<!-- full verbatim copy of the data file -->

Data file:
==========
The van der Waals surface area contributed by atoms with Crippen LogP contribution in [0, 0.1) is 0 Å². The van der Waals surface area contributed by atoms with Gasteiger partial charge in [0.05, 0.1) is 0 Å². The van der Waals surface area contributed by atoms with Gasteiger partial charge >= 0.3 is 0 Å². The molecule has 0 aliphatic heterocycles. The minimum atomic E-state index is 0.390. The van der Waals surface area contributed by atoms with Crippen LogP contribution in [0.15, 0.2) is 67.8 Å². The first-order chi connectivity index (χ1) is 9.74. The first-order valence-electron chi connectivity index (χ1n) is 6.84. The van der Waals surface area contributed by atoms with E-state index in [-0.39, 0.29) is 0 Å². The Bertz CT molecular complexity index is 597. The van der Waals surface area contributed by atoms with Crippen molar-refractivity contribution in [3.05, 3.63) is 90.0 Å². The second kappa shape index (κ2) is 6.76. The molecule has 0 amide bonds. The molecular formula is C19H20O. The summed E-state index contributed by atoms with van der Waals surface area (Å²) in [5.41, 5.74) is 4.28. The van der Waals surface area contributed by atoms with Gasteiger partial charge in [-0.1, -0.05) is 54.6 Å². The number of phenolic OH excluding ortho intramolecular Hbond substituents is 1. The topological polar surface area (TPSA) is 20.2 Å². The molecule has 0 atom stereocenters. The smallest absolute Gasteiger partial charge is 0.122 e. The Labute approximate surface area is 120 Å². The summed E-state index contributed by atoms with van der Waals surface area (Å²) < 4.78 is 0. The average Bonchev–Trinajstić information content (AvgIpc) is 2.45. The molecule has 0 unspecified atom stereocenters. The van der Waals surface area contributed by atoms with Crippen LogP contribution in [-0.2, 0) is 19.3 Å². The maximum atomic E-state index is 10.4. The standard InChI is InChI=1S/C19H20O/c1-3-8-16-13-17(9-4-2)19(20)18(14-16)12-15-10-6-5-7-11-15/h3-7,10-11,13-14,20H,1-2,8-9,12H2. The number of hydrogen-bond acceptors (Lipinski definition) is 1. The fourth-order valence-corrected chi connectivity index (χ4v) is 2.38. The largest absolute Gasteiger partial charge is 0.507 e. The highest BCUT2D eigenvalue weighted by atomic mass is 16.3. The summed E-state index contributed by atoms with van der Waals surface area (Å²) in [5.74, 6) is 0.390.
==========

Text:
The van der Waals surface area contributed by atoms with Crippen LogP contribution in [0, 0.1) is 0 Å². The van der Waals surface area contributed by atoms with Gasteiger partial charge in [0.05, 0.1) is 0 Å². The van der Waals surface area contributed by atoms with Gasteiger partial charge >= 0.3 is 0 Å². The molecule has 0 aliphatic heterocycles. The minimum atomic E-state index is 0.390. The van der Waals surface area contributed by atoms with Crippen LogP contribution in [0.15, 0.2) is 67.8 Å². The first-order chi connectivity index (χ1) is 9.74. The first-order valence-electron chi connectivity index (χ1n) is 6.84. The van der Waals surface area contributed by atoms with E-state index in [-0.39, 0.29) is 0 Å². The Bertz CT molecular complexity index is 597. The van der Waals surface area contributed by atoms with Crippen molar-refractivity contribution in [3.05, 3.63) is 90.0 Å². The second kappa shape index (κ2) is 6.76. The molecule has 0 amide bonds. The molecular formula is C19H20O. The summed E-state index contributed by atoms with van der Waals surface area (Å²) in [5.41, 5.74) is 4.28. The van der Waals surface area contributed by atoms with Gasteiger partial charge in [-0.1, -0.05) is 54.6 Å². The number of phenolic OH excluding ortho intramolecular Hbond substituents is 1. The topological polar surface area (TPSA) is 20.2 Å². The molecule has 0 atom stereocenters. The smallest absolute Gasteiger partial charge is 0.122 e. The Labute approximate surface area is 120 Å². The summed E-state index contributed by atoms with van der Waals surface area (Å²) < 4.78 is 0. The average Bonchev–Trinajstić information content (AvgIpc) is 2.45. The molecule has 0 unspecified atom stereocenters. The van der Waals surface area contributed by atoms with Crippen LogP contribution in [-0.2, 0) is 19.3 Å². The maximum atomic E-state index is 10.4. The standard InChI is InChI=1S/C19H20O/c1-3-8-16-13-17(9-4-2)19(20)18(14-16)12-15-10-6-5-7-11-15/h3-7,10-11,13-14,20H,1-2,8-9,12H2. The number of hydrogen-bond acceptors (Lipinski definition) is 1. The fourth-order valence-corrected chi connectivity index (χ4v) is 2.38. The largest absolute Gasteiger partial charge is 0.507 e. The highest BCUT2D eigenvalue weighted by atomic mass is 16.3. The summed E-state index contributed by atoms with van der Waals surface area (Å²) in [5.74, 6) is 0.390.